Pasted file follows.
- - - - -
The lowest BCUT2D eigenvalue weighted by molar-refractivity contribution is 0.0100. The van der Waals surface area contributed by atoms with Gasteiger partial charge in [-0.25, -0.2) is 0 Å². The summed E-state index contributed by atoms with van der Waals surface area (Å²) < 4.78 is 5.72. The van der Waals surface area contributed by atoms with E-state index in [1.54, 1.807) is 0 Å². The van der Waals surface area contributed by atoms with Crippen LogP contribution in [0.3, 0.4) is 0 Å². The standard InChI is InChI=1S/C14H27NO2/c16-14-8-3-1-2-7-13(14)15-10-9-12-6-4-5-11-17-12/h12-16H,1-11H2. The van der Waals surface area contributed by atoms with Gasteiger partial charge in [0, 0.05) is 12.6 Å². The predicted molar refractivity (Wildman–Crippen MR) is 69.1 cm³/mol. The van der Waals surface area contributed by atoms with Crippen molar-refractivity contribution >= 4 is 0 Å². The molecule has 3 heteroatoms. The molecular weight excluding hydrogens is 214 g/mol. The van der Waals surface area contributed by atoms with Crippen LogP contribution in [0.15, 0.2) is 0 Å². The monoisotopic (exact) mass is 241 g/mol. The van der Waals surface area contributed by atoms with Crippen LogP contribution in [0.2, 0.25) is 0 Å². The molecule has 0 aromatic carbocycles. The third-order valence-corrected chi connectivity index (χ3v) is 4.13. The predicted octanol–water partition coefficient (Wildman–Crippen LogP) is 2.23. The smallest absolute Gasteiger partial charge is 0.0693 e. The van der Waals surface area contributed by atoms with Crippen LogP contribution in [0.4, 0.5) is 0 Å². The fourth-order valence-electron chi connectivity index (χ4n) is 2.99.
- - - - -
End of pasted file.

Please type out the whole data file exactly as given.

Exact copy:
The lowest BCUT2D eigenvalue weighted by molar-refractivity contribution is 0.0100. The van der Waals surface area contributed by atoms with Gasteiger partial charge in [-0.25, -0.2) is 0 Å². The summed E-state index contributed by atoms with van der Waals surface area (Å²) < 4.78 is 5.72. The van der Waals surface area contributed by atoms with E-state index in [1.54, 1.807) is 0 Å². The van der Waals surface area contributed by atoms with Crippen LogP contribution in [0.3, 0.4) is 0 Å². The standard InChI is InChI=1S/C14H27NO2/c16-14-8-3-1-2-7-13(14)15-10-9-12-6-4-5-11-17-12/h12-16H,1-11H2. The van der Waals surface area contributed by atoms with Gasteiger partial charge in [0, 0.05) is 12.6 Å². The predicted molar refractivity (Wildman–Crippen MR) is 69.1 cm³/mol. The van der Waals surface area contributed by atoms with Crippen molar-refractivity contribution >= 4 is 0 Å². The molecule has 3 heteroatoms. The molecular weight excluding hydrogens is 214 g/mol. The van der Waals surface area contributed by atoms with Crippen LogP contribution in [0.15, 0.2) is 0 Å². The monoisotopic (exact) mass is 241 g/mol. The van der Waals surface area contributed by atoms with Crippen LogP contribution in [0.2, 0.25) is 0 Å². The molecule has 0 aromatic carbocycles. The third-order valence-corrected chi connectivity index (χ3v) is 4.13. The predicted octanol–water partition coefficient (Wildman–Crippen LogP) is 2.23. The smallest absolute Gasteiger partial charge is 0.0693 e. The van der Waals surface area contributed by atoms with Crippen LogP contribution in [0.4, 0.5) is 0 Å². The fourth-order valence-electron chi connectivity index (χ4n) is 2.99.